Hawai‘i State Senators joined hundreds of mourners at the State Capitol today to pay their final respects to U.S. Senator Daniel Akaka.
Akaka, who died April 6 at age 93, was the first Native Hawaiian to serve in the U.S. Senate. His humble personality earned him the nickname, the “Ambassador of Aloha.”
The Senator’s flag-draped casket was carried into the Capitol Rotunda at 10 a.m. by Hawai‘i National Guard members and was escorted by Governor David Ige, First Lady Dawn Amano-Ige, Senate President Ron Kouchi, House Speaker Scott Saiki, and Native Hawaiian organizations including Ke One O Kākuhihewa, O‘ahu Council of the Association of Hawaiian Civic Clubs. Legislators, along with other state officials, lined the red carpet.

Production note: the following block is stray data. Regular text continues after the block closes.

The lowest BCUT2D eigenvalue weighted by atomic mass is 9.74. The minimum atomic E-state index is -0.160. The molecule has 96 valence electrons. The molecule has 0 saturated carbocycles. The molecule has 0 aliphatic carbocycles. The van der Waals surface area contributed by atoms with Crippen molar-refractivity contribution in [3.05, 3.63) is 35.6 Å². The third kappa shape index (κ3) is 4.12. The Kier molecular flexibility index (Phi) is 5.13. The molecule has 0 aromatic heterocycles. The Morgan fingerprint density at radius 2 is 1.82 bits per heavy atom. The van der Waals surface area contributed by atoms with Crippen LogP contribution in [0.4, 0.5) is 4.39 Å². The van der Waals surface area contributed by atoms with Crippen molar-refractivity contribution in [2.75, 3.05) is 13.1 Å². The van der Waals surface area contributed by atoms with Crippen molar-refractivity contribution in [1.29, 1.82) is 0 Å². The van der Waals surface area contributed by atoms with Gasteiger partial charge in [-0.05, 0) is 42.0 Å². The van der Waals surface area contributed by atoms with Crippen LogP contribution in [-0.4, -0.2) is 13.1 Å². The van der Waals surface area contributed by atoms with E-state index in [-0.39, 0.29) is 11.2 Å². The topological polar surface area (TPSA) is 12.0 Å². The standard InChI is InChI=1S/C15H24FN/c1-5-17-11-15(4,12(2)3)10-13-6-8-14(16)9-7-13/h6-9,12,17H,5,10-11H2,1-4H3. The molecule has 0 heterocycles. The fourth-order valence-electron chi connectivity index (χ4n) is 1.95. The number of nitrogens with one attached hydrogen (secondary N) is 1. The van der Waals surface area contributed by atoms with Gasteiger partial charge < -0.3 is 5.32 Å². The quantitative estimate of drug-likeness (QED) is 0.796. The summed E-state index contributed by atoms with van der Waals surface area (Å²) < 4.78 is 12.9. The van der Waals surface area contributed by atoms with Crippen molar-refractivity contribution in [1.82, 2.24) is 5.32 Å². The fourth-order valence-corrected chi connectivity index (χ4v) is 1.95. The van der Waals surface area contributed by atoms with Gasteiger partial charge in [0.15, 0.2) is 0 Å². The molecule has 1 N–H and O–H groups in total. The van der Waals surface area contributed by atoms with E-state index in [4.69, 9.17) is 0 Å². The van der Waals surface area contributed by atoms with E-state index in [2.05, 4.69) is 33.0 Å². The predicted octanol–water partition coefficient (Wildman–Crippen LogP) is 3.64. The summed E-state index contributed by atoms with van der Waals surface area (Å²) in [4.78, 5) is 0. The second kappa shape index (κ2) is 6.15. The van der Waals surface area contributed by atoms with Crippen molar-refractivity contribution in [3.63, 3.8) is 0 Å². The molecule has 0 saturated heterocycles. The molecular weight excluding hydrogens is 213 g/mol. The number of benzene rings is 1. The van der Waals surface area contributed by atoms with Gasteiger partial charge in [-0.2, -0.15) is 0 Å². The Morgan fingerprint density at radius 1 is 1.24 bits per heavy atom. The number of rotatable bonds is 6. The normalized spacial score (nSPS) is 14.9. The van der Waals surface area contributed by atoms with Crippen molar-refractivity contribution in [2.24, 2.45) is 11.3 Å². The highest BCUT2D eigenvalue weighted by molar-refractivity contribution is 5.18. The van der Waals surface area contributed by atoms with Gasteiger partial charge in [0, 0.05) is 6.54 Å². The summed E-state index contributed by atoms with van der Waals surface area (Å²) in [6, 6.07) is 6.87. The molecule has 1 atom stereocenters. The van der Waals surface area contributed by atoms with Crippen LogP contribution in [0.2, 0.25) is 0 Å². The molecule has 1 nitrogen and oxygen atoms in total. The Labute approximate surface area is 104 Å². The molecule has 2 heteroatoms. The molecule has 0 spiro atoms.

The Royal Hawaiian Band led the day-long program of music with Akaka’s favorite song, “Hawaiian Lullaby.” An impressive line-up of local musicians has been scheduled to play throughout the day.
An evening service attended by Legislators, former Governors, and other dignitaries gathered to bid a final farewell to the revered statesman who served almost 22 years in the U.S. Senate and prior to that, more than 13 years in the U.S. House of Representatives.
Akaka will lay in state at the Capitol building for 24 hours before his casket will be taken to Kawaiahao Church for a celebration of life. On May 21, a private burial will be held for Akaka at the National Cemetery of the Pacific at Punchbowl.